Home-grown jihad in Melbourne

INVESTIGATORS feared Melbourne’s home-grown terrorist group was planning a devastating explosion.

Abdullah Merhi

Terror cell member: Abdullah Merhi.

Keith Moor/Herald Sun

All the signs were there in 2004 and 2005 that the Melbourne terror cell led by extremist Muslim sheik Abdul Benbrika was planning something big.

Police knew Benbrika, 48, had made inquiries about getting chemicals to make a massive bomb.

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Undercover officers followed Benbrika as he travelled into secluded bush near Kilmore to watch a test explosion of a small bomb.

Police later secretly taped Benbrika discussing a 500kg version of the 500g test bomb he watched explode.

Benbrika was also taped bragging about what he hoped to achieve.

“We’ll damage buildings. Blast things . . . thinking big not small,” the firebrand cleric said.

“What we want to do is to do maximum damage and damage their property. Damage their lives.”

Victoria Police explosives expert John Kelleher gave evidence during the Benbrika terror trial that he did not know of any building in Melbourne that would not have been levelled by a bomb of the size Benbrika was discussing.

“There is not many buildings that would survive — 500kg is an enormous amount of explosive,” he said.

Police secretly taped Benbrika telling terror cell member Abdullah Merhi, 23, in September 2004 that the rulings of Allah meant it was permissible to carry out violent acts of jihad in Australia.

He said Allah permitted violent jihad against countries that were considered lands of war, and that Australia was a land of war because it had sent troops to Iraq in support of the US.

Merhi was told that it was his religious duty, his obligation as a Muslim, to do what he could to pursue violent jihad against any land of war, and that Australia was just such a land.

It was alleged in court that Merhi, who was convicted yesterday of being a member of Benbrika’s terror network, but not guilty of providing resources to it, was prepared to become Australia’s first suicide bomber.

Benbrika and Merhi spoke about the bombing of the Spanish commuter train system in Madrid earlier in 2004, which killed 191 people and wounded more than 2000.

The pair indicated it would be good to carry out a similar attack on Melbourne’s rail network.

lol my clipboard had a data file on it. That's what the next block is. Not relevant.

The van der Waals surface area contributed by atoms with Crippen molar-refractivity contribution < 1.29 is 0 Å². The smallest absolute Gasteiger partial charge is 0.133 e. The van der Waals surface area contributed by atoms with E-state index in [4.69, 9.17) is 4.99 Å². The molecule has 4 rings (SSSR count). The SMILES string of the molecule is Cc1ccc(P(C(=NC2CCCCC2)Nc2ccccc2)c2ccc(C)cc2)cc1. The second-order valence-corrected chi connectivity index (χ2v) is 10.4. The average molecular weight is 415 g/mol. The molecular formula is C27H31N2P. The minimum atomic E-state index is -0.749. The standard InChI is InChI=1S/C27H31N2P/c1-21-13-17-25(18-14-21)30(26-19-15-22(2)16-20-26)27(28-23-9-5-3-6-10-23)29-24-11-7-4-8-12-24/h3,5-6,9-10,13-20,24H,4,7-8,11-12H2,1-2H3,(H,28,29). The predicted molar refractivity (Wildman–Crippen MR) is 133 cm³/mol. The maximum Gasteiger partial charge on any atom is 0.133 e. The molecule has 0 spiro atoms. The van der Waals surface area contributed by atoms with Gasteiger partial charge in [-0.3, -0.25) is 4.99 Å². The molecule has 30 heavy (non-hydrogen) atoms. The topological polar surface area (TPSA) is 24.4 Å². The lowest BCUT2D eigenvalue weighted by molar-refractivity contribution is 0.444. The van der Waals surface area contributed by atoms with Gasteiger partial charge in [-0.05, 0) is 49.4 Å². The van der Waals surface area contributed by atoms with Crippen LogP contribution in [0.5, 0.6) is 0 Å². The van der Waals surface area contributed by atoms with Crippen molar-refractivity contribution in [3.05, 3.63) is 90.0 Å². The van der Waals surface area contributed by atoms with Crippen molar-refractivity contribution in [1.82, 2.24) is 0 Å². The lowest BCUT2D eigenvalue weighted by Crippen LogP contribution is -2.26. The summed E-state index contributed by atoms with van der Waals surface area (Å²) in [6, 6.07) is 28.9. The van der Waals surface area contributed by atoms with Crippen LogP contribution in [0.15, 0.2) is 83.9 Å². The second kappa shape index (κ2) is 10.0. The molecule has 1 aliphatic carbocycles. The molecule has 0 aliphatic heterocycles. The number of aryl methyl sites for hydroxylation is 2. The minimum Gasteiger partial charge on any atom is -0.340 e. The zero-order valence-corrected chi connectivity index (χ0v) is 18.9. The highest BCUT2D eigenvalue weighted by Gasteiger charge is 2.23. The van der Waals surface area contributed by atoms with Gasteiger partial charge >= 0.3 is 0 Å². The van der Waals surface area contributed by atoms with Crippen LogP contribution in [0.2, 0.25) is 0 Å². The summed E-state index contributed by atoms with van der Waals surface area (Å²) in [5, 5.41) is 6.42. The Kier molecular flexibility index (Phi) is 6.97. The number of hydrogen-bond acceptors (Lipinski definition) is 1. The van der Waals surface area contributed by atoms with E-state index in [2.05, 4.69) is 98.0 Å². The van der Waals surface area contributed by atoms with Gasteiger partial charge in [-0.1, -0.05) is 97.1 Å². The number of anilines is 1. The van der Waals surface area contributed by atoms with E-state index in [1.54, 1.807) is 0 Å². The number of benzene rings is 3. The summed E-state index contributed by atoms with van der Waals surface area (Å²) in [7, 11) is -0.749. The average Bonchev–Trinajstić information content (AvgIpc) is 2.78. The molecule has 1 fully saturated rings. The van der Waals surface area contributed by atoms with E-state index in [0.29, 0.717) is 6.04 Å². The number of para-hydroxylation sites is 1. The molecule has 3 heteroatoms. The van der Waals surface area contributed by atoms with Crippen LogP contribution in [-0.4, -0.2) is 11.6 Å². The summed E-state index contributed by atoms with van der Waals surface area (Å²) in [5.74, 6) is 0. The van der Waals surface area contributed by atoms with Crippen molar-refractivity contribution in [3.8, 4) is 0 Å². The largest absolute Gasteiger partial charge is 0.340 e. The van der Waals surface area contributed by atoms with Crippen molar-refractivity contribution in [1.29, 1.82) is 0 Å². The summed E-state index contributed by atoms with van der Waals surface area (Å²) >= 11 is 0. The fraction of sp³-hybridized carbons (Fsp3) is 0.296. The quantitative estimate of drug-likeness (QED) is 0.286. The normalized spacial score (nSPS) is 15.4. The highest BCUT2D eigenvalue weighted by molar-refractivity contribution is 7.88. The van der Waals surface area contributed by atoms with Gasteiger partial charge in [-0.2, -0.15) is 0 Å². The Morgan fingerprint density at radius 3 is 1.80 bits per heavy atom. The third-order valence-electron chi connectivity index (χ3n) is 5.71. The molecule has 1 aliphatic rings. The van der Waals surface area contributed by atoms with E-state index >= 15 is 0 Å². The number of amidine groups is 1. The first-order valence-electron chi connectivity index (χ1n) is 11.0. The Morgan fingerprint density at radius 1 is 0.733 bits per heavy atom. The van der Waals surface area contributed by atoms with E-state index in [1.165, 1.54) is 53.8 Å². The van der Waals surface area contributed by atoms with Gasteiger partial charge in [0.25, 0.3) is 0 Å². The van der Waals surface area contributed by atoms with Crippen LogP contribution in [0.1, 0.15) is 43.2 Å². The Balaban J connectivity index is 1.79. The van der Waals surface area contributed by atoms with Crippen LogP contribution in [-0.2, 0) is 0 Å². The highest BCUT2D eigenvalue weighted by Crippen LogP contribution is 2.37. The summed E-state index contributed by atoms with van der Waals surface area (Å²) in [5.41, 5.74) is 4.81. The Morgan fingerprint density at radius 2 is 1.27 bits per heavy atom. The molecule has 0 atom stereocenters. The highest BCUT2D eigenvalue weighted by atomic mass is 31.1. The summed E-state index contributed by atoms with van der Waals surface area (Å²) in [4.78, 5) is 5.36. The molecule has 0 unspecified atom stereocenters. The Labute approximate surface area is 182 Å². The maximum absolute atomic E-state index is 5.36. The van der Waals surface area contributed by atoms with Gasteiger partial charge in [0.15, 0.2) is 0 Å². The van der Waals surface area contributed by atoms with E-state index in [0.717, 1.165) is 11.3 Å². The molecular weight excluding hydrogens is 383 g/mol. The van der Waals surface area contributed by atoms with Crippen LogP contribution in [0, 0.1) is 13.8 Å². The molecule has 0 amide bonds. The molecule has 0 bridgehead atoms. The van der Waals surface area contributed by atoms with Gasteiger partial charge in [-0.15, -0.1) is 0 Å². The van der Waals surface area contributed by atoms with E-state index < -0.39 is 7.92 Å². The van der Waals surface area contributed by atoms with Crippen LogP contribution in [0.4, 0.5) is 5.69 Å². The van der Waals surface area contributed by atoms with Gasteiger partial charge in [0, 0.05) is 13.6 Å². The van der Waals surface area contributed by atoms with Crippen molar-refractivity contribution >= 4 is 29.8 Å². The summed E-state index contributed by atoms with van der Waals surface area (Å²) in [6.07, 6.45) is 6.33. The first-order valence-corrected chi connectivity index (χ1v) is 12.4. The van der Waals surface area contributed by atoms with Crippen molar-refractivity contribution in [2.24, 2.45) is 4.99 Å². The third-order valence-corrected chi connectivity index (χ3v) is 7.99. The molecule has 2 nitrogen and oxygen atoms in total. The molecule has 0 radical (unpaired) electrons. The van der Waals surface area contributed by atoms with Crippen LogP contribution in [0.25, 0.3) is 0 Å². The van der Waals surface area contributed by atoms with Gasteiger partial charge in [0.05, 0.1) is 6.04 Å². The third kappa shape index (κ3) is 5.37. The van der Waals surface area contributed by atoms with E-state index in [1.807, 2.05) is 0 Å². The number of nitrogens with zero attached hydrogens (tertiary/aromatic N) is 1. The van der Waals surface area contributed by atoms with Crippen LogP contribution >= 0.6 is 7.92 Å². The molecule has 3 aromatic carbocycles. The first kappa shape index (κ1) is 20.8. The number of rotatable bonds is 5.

Benbrika: “You shouldn’t just do, kill one or two or three, you need some good . . . like close to the station, the train.”

Merhi: “Yeah, like what’s been going on in . . .”

Benbrika: “Do a big thing.”

Merhi: “Like Spain. I’ve been thinking about this heaps, a lot, a lot, a lot, but the thing is, all this stuff is pleasing to Allah. It’s pleasing to Allah.”

Benbrika: “You are pleasing him. Why? Because they are killing our brothers.”

Merhi: “Have you ever seen the pictures of the American soldiers in Iraq doing to our women and stuff? I seen the pictures.”

Benbrika: “When you, in here, in Australia, when you do something they stop to send the troops. If you kill, we kill, here a thousand, the Government is going to think . . .”

Merhi: “Bring the troops back. Because if you get large numbers here the Government will listen.”

Benbrika: “May Allah reward you.”

Prosecution witness Izzydeen Atik gave evidence that Benbrika told him about about a planned attack on the MCG.

ASIO and police raids on Benbrika cell members forced the plotters to shelve plans to bomb the 2005 AFL Grand Final between the Sydney Swans and West Coast Eagles.

Mr Atik said Benbrika — who he knew by the name of Abu Bakr — then switched targets to a choice between a 2006 NAB cup game or Crown casino during the Grand Prix weekend.

“Abu Bakr told me of the targets that he intends to attack,” Mr Atik said.

“The AFL Grand Final was the original target and because of the raids and because of security reasons and funding they were to be off until the following year.”

ASIO raided Benbrika cell members just two months before Sydney beat the Eagles by four points in front of 91,898 fans at the MCG.

Benbrika was also secretly taped mentioning then prime minister John Howard on several occasions, such as this conversation on September 24, 2004, between Benbrika and alleged would-be suicide bomber Abdullah Merhi.

Merhi: “If the kuffar (unbelievers) does this to our Muslim people we’re allowed to do the same back.”

Benbrika: “That’s it.”

Merhi: “To their people.”

Benbrika: “Whoever transgresses you, transgress him as he transgresses you.”

Merhi: “If, for example, John, John Howard, kills innocent family, Muslim.”

Benbrika: “Yeah.”

Merhi: “Do we, we will make transgress back to him. Do we have to kill him and his family or can we just (inaudible, but the prosecution said the hard-to-hear word was kill) his people like, like (inaudible) people at the football?”

Benbrika: “If they kill our kids, we kill (inaudible) little kids.”

Merhi: “The innocent ones?”

Benbrika: “The innocent ones. Because he kills our innocent ones.”

Merhi: “And we send a message back to ’em.”

Benbrika: “That’s it.”

Merhi: “Eye, eye for an eye.”

Benbrika: “So the jihad exists here.”

Merhi: “Yeah, I want in on everything. If there is anything, if there is anything, you talk to me all right.”

Benbrika: “Allah willing.”